Chattanooga Design Studio does for downtown what CoLab does for startups
One of our newest startups is actually a reboot of one of the oldest players in the urban design ecosystem.
The Chattanooga Design Studio was re-established in 2015 after an eight-year absence and moved into a storefront office on Cherry Street in July. It works to guide downtown’s urban design somewhat like the Company Lab and the Enterprise Center shape the city’s entrepreneurial ecosystem.
According to the Studio’s executive director, Christian Rushing, it advocates for excellent urban design and consults with all stakeholders as an independent, non-governmental player. The new studio is funded by the Lyndhurst, Benwood and Footprint foundations and has two additional employees.
“We play a number of roles,” Rushing says. “One is to consult with the various players who have a hand in building the city—developers, designers, regulators, politicians, community groups—to see if we can add value to their projects in whatever way they measure value.
“For the developer, they will certainly value time and money—and for those who think triple bottom line— there is also environmental and social value. Designers value advocacy with clients and regulatory groups and oftentimes in conceptual matters. The community will value the things that strengthen their neighborhood. The politician will value tax revenue increases, and not being torn between developers and unhappy constituents.
Another role, he adds, is to generate vision for the future of downtown: “Working with the community to establish new ideas in forgotten or underused parts of downtown will help spark our civic conversation on issues of design and urbanism, as well as perhaps spark ideas for actual development in the future.”
The first incarnation of Chattanooga’s Design Studio operated from 1980 to 2007. It was led by Stroud Watson, a highly respected architect and urban designer whose international reputation did not save him from being fired by Mayor Ron Littlefield soon after he took office, an apparent gift to developers who felt their rights were being trampled because they were being held to high standards of urban design. (I should add that these are my opinions, not those of Christian Rushing. I’ve been watching urban design in Chattanooga and drawing my own conclusions since 1996.)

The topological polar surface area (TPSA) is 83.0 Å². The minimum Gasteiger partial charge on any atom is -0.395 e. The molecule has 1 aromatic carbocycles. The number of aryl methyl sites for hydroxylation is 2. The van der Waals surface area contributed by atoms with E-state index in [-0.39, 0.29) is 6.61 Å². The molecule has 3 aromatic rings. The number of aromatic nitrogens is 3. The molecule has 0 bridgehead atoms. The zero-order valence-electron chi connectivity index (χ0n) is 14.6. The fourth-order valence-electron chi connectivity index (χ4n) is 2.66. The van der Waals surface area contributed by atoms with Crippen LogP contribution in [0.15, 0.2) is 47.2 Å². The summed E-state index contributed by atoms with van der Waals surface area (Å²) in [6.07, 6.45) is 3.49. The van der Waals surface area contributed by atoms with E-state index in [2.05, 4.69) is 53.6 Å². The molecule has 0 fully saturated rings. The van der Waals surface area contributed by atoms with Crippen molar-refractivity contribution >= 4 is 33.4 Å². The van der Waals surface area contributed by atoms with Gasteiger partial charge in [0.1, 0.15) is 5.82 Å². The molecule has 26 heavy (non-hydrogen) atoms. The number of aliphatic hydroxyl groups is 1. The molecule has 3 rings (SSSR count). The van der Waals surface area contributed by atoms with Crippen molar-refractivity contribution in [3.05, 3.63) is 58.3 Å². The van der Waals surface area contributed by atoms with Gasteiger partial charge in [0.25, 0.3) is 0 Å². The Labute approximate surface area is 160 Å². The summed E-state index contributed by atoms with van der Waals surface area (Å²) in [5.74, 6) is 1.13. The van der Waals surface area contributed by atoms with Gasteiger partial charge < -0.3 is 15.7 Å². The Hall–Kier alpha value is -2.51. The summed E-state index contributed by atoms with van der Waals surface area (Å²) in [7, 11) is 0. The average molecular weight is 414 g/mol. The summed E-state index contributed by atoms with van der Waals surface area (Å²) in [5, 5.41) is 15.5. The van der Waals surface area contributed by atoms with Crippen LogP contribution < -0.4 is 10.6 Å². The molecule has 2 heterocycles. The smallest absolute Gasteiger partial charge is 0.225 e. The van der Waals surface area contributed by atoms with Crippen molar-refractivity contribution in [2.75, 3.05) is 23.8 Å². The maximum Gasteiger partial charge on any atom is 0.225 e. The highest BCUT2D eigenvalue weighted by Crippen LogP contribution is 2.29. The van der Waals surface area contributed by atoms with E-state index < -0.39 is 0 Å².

The new Studio is constituted as a purely advisory body. The original Studio began that way but eventually was given some regulatory powers by the City.
“It was the governmental connection that led to the former Studio’s demise and that prevented that studio from having a more open dialogue with the development community, because they were seen as part of the regulatory process,” Rushing says. “Not having regulatory authority is actually a good thing for our studio. We’re able to have more frank and open conversations with all stakeholders.”
The new Studio does not seek primary design responsibility for projects.
“We don’t want to compete with the private sector for work,” Rushing says. “I think a studio has more credibility and can be more effective if it acts and is perceived as acting as an independent entity that works on behalf of the broader community.”
The Studio is working on several projects that Rushing can’t discuss because of confidentiality requests by clients. Projects that he can discuss include an inventory of the pedestrian experience of the public realm downtown, to be followed by ideas for improvement; transportation improvements on ML King Boulevard; and potential development scenarios for the Mapp Building on ML King.
He says the Studio faces a completely different set of issues that it did when it was established in 1980.
“In 1980 one of the questions was ‘How do we attract people to a vacant downtown to live, work and play?’” he says. “Now the question is ‘Now that people are here, how do we want our downtown to grow? How do we take our many disparate visions for what downtown living could be and come up with a community consensus vision for the future?’”
The Chattanooga Design Studio holds an Urban Design forum at 5:30 p.m. every fourth Wednesday with a speaker and an opportunity for a civic conversation about urbanism and design. For location and speaker, visit chattanoogastudio.com.
Rich Bailey is a professional writer, editor and (sometimes) PR consultant. He led a project to create Chattanooga’s first civic website in 1995 before even owning a modem. Now he covers Chattanooga technology for The Pulse and blogs about it at CircleChattanooga.com